What 3 things do you want to put into other people's heads? I am asked by the author.
1) peace
2) joy
3) gratitude

My last morning here. Quiet. Sunny. Mud and snow mixing and melting. No where to be and nothing in particular to do. Enjoy it while it lasts, right?


This is what I wrote then, Jan 4 as I was leaving my one night in Boston spent with a middle school friend I had not seen for 3 years, in the lucky star bus headed to NYC. 

When ever I travel, I feel the possibilities. Potential in myself and others. Vast life. Its not this small bubble of grad school or work or a rural, quiet, far from drama bubble of Maine, etc. Traveling shakes me aware even if its just a short trip. Can feel big or small depending on where I go and how I perceive where I am. Anyways, just good to be reminded how small I am and how I am not in control and that surrendering is good. 

Later. Arrived in NYC. Cousin in hospital, so I find my way over from China Town to the ER near Columbus Circle, my two back pack condensly packed to be manageable by me alone. Follow blue and purple lines on the floor to her waiting room. Kind of confusing, but those are the directions the man at the front desk gave me, no room number, just "follow the blue line on the floor until it turns into the purple line"And I stay there 3 hours with her as doctors take a long time getting back to her about the blood test she had at 10am and finally let her out at 3:30pm, thankfully with nothing wrong, but the flu.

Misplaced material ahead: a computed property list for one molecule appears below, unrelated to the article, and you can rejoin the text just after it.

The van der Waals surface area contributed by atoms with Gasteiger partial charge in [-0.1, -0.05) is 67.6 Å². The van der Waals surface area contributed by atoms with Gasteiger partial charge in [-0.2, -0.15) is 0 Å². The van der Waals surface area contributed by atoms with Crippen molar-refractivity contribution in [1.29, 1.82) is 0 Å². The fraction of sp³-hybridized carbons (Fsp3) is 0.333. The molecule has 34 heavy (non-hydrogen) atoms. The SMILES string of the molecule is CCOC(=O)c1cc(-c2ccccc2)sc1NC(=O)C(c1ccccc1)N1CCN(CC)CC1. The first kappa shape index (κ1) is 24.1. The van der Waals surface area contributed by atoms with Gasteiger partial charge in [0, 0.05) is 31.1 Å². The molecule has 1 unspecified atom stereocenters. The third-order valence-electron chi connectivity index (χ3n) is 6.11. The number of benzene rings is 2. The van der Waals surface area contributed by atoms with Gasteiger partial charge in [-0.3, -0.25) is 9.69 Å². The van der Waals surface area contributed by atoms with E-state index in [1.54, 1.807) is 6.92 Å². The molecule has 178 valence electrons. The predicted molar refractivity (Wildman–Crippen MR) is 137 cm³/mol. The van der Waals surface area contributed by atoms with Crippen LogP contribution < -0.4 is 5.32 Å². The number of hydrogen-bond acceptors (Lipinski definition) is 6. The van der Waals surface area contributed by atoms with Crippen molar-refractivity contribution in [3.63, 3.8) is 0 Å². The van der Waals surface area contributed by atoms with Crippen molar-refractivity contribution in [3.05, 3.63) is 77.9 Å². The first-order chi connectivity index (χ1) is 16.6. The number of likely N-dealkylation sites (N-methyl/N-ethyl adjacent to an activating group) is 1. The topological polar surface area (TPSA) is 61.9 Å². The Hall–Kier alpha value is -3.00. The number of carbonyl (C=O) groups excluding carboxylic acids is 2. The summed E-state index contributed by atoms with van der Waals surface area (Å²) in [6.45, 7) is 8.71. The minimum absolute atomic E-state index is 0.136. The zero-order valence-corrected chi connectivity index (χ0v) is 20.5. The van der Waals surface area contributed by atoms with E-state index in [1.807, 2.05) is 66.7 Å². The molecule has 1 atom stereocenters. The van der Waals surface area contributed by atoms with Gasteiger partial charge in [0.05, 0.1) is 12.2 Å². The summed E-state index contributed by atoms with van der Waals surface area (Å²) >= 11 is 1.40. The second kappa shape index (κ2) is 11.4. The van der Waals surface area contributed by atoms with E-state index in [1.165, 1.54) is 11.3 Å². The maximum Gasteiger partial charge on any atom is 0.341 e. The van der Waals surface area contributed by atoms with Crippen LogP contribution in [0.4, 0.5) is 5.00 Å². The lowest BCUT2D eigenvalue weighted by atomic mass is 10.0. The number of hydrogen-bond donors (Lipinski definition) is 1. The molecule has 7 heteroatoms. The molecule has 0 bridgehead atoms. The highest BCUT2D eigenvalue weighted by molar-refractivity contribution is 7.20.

I have a lot to catch up on! I was in NYC for 4 days the beginning of this month. The Christmas tree was still up in Rockefeller center, first time I got to see that. And the magical window displays at Anthropologie. I stayed with one of my cousins who lives near Columbus Circle, so the first day I was there, I went to see that exhibit Beth just wrote about, the exhibit at the new Museum of Art and Design in NYC:  "Second Lives: Remixing the Ordinary" one of the coolest exhibits I've seen in a while. I can relate to these pieces and the idea of creating something new out of the ordinary! Earlier in the semester, Gloria sent me an article in the New York Times "The Genius of Little Things" about one of the artists in this exhibit, Tara Donovan. And there was one of her pieces made of stacked buttons, fragile and clear, and alive looking. I particularly loved peering inside shopping bags turned miniature tree worlds by Japanese born artist Yuken Teruya. And Stuart Haygarth's chandelier reflecting beautiful light and shadow patterns and made entirely of spectacles is also fantastic. Butterflies made from records covered one wall. Several sculptures made from books and NYC telephone books made by Long Bin Chen. And that piece "After the Mona Lisa" made from spools of thread and viewed correctly through a sort of eye of a needle by Devorah Sperber. A mother taking turns holding her three children up to look through. A sofa made of high heeled shoes.